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Volunteers recognised in portraiture exhibition


Artist Jeffrey Kelson counts himself lucky, having survived not just one but three heart attacks.

Now he is giving back to the people who got him through the difficult times when he was recovering in hospital. The Melbourne-based artist teaches portrait painting and has had a number of exhibitions in Victoria, including exhibitions of Holocaust survivors at the Jewish Holocaust Centre in 2016 and 2017.

His latest exhibition features the portraits of 18 volunteers from Cabrini. He says the volunteers are a welcome comfort to patients in their time of need.

“I have been a patient at Cabrini many times myself and have visited friends and family who have been treated there over the years,” Mr Kelson said.

“The volunteers I have met have always brought a smile to my face. Sometimes when you have health issues the most comforting thing is seeing a friendly face who offers a kind or reassuring word when you need it most.”

Mr Kelson wanted to give back to the volunteers who supported him during his time in hospital so he offered to paint their portraits to mark National Volunteer Week.

“I thought this would be a way of recognising the wonderful work they do,” he said.

“I love what I do, and being able to paint people who are doing something you respect and appreciate is incredibly powerful.”

During National Volunteer Week, Mr Kelson’s volunteer portraits will be on display at Cabrini Malvern. Mr Kelson said he hopes the exhibition will encourage more people to become volunteers.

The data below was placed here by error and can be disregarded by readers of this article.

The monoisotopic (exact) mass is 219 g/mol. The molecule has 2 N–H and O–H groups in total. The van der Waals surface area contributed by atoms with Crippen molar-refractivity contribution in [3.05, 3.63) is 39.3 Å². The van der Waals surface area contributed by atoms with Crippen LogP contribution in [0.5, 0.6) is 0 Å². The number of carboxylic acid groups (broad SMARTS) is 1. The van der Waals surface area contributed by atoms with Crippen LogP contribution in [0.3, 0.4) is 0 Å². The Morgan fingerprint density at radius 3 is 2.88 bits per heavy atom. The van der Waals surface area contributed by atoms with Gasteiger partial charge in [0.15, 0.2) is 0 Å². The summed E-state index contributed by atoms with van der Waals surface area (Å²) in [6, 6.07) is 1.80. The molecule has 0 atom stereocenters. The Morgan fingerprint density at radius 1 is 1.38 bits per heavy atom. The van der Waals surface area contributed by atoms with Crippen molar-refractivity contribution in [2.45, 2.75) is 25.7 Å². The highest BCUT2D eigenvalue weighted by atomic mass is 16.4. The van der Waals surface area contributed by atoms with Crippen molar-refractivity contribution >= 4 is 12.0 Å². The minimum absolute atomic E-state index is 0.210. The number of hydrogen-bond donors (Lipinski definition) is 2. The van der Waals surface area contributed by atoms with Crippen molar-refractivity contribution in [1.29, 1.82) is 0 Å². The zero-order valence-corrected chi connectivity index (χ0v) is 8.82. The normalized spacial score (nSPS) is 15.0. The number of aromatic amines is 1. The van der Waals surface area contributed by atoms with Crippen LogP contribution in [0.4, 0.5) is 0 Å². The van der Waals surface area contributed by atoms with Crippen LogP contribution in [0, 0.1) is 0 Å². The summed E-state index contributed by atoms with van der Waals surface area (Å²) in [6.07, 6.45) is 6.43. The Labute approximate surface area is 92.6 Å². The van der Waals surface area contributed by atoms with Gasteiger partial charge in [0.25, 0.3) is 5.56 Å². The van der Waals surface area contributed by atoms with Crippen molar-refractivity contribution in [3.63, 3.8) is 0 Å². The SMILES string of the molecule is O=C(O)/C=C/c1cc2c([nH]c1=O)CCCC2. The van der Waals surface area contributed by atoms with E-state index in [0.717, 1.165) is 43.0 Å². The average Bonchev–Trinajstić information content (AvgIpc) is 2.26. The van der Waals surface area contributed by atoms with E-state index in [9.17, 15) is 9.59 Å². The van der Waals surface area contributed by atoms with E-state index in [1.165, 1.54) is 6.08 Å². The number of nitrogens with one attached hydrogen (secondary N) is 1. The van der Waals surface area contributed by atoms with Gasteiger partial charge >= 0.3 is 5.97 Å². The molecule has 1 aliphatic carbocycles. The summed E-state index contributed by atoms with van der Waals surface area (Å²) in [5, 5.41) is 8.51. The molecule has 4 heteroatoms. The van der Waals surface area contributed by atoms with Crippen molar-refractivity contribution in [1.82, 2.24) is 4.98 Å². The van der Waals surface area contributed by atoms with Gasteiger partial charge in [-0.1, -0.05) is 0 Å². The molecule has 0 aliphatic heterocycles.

“Hearing the stories of these volunteers has inspired me to become a volunteer myself and I hope other people will be encouraged to volunteer their time,” he said.

“I hope people visiting the hospital during National Volunteer Week will stop and take a look at the portraits.
There are some amazing volunteers at Cabrini and hopefully this exhibition draws people in and gets people thinking about the great work they do in the hospital.”

Volunteer Graham Hoy said he’d had a fortunate life and received much kindness from others, which inspired him to become a volunteer to give something back.

“On the days I volunteer, I know I have done something very worthwhile that day,” Mr Hoy said.

“Getting to spend time with patients before or after surgery is a privilege. You get to hear their stories and exchange tales but most of all it is about spending time with them and making them feel at ease. I enjoy their company and I think I get as much out of it as they do.”

Volunteer Robyn Taylor said volunteering was rewarding and added meaning to her life.

“I’ve gained a sense of self-worth, providing non-medical support to vulnerable patients,” Ms Taylor said. “I love volunteering and am proud to be part of the Cabrini team. It is good to be able to give back to your local community. I love the hospital’s ethos and philosophy and am happy to be able to contribute to such a wonderful organisation.”

Volunteer Deb Haskin said volunteering gave her a sense of purpose.

“I offer to take people to their destination and I immediately see their stress disappear,” Ms Haskin said.

“I love working with my fellow volunteers who are all very caring.”

Cabrini Volunteer Services Manager Pamela Wood said volunteers provided much-needed support to patients during their treatment.

“Our volunteers contribute a great deal to the organisation and are incredibly valued by both our staff and patients. They bring the light of the outside world in, and are always there to listen and support our patients in their time of need,” Ms Wood said. “Amidst the clinical setting, our volunteers provide a welcome distraction.”

Cabrini has more than 300 volunteers, who assist hospital staff in various capacities. Anyone between the ages of 18 and 82 who would like to become a Cabrini volunteer is invited to email[] to register their interest.

The portraits will be on display from 22-29 May at Cabrini Malvern, 183 Wattletree Road in Malvern.